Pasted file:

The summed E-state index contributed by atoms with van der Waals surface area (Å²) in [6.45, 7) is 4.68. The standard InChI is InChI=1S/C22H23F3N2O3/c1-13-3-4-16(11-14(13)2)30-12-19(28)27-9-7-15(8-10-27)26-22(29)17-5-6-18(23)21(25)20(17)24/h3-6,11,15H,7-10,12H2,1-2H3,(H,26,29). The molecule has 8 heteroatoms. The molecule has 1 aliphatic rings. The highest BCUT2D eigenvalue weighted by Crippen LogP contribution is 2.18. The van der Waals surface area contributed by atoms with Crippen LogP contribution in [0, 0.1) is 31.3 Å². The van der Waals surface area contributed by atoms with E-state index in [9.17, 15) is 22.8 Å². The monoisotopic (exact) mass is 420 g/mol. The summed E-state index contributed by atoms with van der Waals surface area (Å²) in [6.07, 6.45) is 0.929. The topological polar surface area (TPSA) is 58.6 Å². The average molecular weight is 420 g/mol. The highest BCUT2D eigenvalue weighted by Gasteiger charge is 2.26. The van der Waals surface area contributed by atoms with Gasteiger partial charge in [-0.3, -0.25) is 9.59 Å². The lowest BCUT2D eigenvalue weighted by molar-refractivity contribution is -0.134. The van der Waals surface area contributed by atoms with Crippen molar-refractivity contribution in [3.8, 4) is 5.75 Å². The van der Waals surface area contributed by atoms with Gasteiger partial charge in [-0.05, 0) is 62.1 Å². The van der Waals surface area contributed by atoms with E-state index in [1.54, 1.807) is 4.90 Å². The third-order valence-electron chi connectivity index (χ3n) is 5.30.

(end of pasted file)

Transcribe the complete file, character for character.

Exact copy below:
The summed E-state index contributed by atoms with van der Waals surface area (Å²) in [6.45, 7) is 4.68. The standard InChI is InChI=1S/C22H23F3N2O3/c1-13-3-4-16(11-14(13)2)30-12-19(28)27-9-7-15(8-10-27)26-22(29)17-5-6-18(23)21(25)20(17)24/h3-6,11,15H,7-10,12H2,1-2H3,(H,26,29). The molecule has 8 heteroatoms. The molecule has 1 aliphatic rings. The highest BCUT2D eigenvalue weighted by Crippen LogP contribution is 2.18. The van der Waals surface area contributed by atoms with Crippen LogP contribution in [0, 0.1) is 31.3 Å². The van der Waals surface area contributed by atoms with E-state index in [9.17, 15) is 22.8 Å². The monoisotopic (exact) mass is 420 g/mol. The summed E-state index contributed by atoms with van der Waals surface area (Å²) in [6.07, 6.45) is 0.929. The topological polar surface area (TPSA) is 58.6 Å². The average molecular weight is 420 g/mol. The highest BCUT2D eigenvalue weighted by Gasteiger charge is 2.26. The van der Waals surface area contributed by atoms with Gasteiger partial charge in [-0.3, -0.25) is 9.59 Å². The lowest BCUT2D eigenvalue weighted by molar-refractivity contribution is -0.134. The van der Waals surface area contributed by atoms with Crippen molar-refractivity contribution in [3.8, 4) is 5.75 Å². The van der Waals surface area contributed by atoms with Gasteiger partial charge in [-0.05, 0) is 62.1 Å². The van der Waals surface area contributed by atoms with E-state index in [1.54, 1.807) is 4.90 Å². The third-order valence-electron chi connectivity index (χ3n) is 5.30.